This year in film has captured a new imagination and a new definition of cinematic greatness. From the socially relevant and resonant, to the personal and entertaining, as well as all of those in-between. Drama, comedy, documentary--what have you--there are plenty of offerings from the year of 2013 worthy of noting and then some. Here are the first ten best films of the year, in Part 1 of the countdown:
35. An Oversimplification of Her Beauty: “Love is confusing time wise.” Terence Nance’s exploratory creative debut feature documents the hypothesized relationship between a quixotic artist and a beautiful young mystery woman who stands him up. I am at a loss of how to explain this one and not simply because it is a little rough around the edges. The question of experienced love and relationships are at the head of the film. The stylistic and artfully insightful manner in which Nance communicates these truths is awe-inspiring and often wonderfully perplexing. This is a visually impressive film all the way through and is lifted even higher by its exhilarating soundtrack and questions, analogies and metaphors. Through all of its pondering, there is some enlightenment--which somehow leads to more pondering. The core of this mystical gem seems to be creative and clever pondering--of love, of relationships, and of passion. It is probably the most entertaining 90 minutes of pondering you’ll see this year.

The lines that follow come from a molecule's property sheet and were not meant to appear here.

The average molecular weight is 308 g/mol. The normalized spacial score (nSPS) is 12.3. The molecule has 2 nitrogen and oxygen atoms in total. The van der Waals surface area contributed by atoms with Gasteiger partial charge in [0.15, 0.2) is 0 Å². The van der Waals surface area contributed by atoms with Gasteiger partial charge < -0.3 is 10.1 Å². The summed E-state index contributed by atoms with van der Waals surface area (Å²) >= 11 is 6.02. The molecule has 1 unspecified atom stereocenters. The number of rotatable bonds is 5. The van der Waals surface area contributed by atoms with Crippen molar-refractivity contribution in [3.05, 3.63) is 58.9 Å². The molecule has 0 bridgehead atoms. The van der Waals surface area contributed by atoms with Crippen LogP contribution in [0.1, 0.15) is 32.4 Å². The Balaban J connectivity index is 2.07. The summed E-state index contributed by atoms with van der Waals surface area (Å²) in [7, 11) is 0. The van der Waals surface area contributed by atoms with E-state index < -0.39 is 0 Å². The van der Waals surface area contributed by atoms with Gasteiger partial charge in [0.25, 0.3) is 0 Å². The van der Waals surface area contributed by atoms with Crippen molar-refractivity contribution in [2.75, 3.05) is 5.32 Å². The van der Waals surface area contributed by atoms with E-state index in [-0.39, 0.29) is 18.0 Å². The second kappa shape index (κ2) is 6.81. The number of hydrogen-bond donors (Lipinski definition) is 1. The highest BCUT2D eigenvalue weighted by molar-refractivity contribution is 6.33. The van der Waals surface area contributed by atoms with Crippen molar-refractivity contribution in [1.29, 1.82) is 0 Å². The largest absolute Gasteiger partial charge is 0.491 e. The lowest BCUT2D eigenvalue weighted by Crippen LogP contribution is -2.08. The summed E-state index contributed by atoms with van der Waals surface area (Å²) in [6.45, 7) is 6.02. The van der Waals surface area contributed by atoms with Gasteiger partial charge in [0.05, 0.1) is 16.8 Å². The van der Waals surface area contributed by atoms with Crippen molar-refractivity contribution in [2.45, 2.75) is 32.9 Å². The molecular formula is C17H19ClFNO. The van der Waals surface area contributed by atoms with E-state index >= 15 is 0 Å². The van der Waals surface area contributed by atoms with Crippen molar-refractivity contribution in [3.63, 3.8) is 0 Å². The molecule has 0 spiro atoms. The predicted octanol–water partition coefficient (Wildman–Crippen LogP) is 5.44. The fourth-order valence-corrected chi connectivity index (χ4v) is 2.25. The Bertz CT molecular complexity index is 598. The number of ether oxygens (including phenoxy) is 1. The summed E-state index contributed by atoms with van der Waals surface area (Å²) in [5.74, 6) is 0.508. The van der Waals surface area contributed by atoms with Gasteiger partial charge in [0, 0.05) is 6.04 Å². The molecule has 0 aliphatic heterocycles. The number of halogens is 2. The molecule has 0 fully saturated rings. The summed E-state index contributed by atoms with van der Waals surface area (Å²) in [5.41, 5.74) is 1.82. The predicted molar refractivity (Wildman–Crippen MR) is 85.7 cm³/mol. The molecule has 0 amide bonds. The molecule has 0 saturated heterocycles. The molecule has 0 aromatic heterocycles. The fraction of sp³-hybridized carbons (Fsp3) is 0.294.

34. Stoker: After her father dies in an auto accident, India’s life is bombarded by her Uncle Charlie who she never knew existed and slowly grows to be infatuated by. It is a pretty, deliciously dark coming of age tale written by Wentworth Miller that awakens on screen with the exquisite direction of Park Chan-wook. The film itself is pretty straightforward in its little intricacies and could have easily fallen apart in the hands of a lesser director, but the hefty and artful lifting from Chan-wook, injects the atmospheric narrative and its enigmatic characters with a lush and dark steroid that strengthens the stage for India’s mysterious journey into becoming a woman. The result is a quiet little dark tale that is above all else memorable, visual-striking and well-realized.